Before making preparations to go at the grass with the four stroke strimmer the other day, I popped up the road to the garage to fill the petrol can. Passing the small car park by the allotments at the end of the road, I caught a group of ramblers mustering to complete the four mile circular walk that now features in many walking guide books. It was a welcome sight and another baby step in the slow walk out into the light and normality. Petrol purchased I returned home put on my strimmer trousers and clever headphones and turned the noise cancelling feature up to max. The pando has caused my mind to skip and slip around a bit and I suddenly remembered that the compost bin that takes the food waste unsuitable for chooks would benefit from a layer of grass clippings to aid the composting process. It wouldn’t need much and the small strip of grass between the Mill house and the road would provide just enough clippings before I set off with the strimmer.
Still in strimmer troos and clever headphoned up I dragged my small rechargeable mower (we’re saving the planet here) out of the shed and made my way over to the grass. Two turns in the rambling group, suitably roped together, pass by. All twenty have their hats on the sides of their head, are all smiles and waves, which send me into a reverie centred around the benefits of walking with regard to mental health throughout my third pass with the mower. 

Five times up and down and I guessed the grass box must be nearly full. The collection part of the machine was removed and a close inspection revealed that it was completely empty.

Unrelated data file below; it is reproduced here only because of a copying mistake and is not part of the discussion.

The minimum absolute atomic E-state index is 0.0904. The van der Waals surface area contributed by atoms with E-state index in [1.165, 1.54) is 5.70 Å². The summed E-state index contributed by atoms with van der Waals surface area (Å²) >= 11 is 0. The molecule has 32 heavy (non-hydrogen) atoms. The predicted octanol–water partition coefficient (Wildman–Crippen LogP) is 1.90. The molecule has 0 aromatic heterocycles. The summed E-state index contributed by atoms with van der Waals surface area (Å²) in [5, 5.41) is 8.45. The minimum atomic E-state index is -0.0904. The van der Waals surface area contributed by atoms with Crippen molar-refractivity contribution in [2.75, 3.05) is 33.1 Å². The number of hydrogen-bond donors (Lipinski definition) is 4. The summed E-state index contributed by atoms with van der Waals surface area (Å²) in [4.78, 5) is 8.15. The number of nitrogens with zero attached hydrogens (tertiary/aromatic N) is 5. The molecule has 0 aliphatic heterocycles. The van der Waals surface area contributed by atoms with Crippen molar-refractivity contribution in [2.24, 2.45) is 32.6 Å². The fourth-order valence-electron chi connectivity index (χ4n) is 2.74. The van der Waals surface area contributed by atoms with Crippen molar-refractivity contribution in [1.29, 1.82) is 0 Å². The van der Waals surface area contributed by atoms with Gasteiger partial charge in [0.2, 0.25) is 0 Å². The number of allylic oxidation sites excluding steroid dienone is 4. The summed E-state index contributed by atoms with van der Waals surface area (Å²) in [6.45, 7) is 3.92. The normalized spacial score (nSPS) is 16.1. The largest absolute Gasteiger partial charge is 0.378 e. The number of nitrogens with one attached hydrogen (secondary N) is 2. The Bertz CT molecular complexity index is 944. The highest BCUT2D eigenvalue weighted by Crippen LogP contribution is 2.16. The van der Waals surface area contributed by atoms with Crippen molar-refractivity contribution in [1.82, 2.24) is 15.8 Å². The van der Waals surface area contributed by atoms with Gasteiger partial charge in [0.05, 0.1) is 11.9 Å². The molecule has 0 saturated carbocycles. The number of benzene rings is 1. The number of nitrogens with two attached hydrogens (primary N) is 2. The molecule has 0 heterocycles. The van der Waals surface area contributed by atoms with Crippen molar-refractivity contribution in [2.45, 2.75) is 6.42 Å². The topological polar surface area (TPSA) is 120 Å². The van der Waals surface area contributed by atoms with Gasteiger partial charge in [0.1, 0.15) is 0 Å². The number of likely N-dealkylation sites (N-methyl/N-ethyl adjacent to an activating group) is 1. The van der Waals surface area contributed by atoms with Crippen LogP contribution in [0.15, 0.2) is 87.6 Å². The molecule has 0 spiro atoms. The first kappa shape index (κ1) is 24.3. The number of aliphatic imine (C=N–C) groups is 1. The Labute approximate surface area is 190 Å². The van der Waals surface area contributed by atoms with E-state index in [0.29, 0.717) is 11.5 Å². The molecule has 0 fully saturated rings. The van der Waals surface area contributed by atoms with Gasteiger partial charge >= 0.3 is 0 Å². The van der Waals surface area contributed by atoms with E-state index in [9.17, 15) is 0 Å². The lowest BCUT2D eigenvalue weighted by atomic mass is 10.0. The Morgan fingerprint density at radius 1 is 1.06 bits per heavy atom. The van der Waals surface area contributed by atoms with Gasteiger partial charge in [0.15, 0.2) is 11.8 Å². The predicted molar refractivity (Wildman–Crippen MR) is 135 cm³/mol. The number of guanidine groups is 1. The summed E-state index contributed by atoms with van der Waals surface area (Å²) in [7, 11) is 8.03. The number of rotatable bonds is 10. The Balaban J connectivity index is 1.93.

That’s odd, I thought, the cutting height is set correctly and it normally fills up after five turns.
Removing my headphones to don the headgear of a rechargeable lawn mower technician a light bulb moment occurred. 
 The battery on the mower was flat, I couldn’t hear the rechargeable mower wasn’t whirring due to the clever headphones. 

I had just been pushing the dead mower up and down. 

I don’t know what the Val-deri Val-dera brigade thought, a very quiet mower or possibly a silly old fool, 

we don’t know, but the next edition of the rambling guide book may well be amended to “and at this point of the walk you will pass an old Mill house on the river Dever. There has been a mill house on the site for at least a thousand years. The current workings on the sluice by the road were installed in 1842 by a local Andover company. If you look closely at the wall on the end of the house you will see the initials of several of the previous mill owners and the year in which they were in residence. The area around the mill is rich in wildlife and an important example of a rare chalk stream environment. Fed by aquifers and springs that impart their unique character, they have been managed by man for hundreds of years. Occasionally local pagans can be seen outside the Mill in late spring muttering in tongues while wheeling small machines up and down in an attempt to appease the goddess of the springs. Pagans believe that this process delivers a soothing massage to the goddess of the springs who will reciprocate with a bounty of water throughout the summer.” 

Well that’s what I told them when they came past again ten minutes later.

1 comment:

Bureboyblog said...

What a glorious epic fail. Fantastic.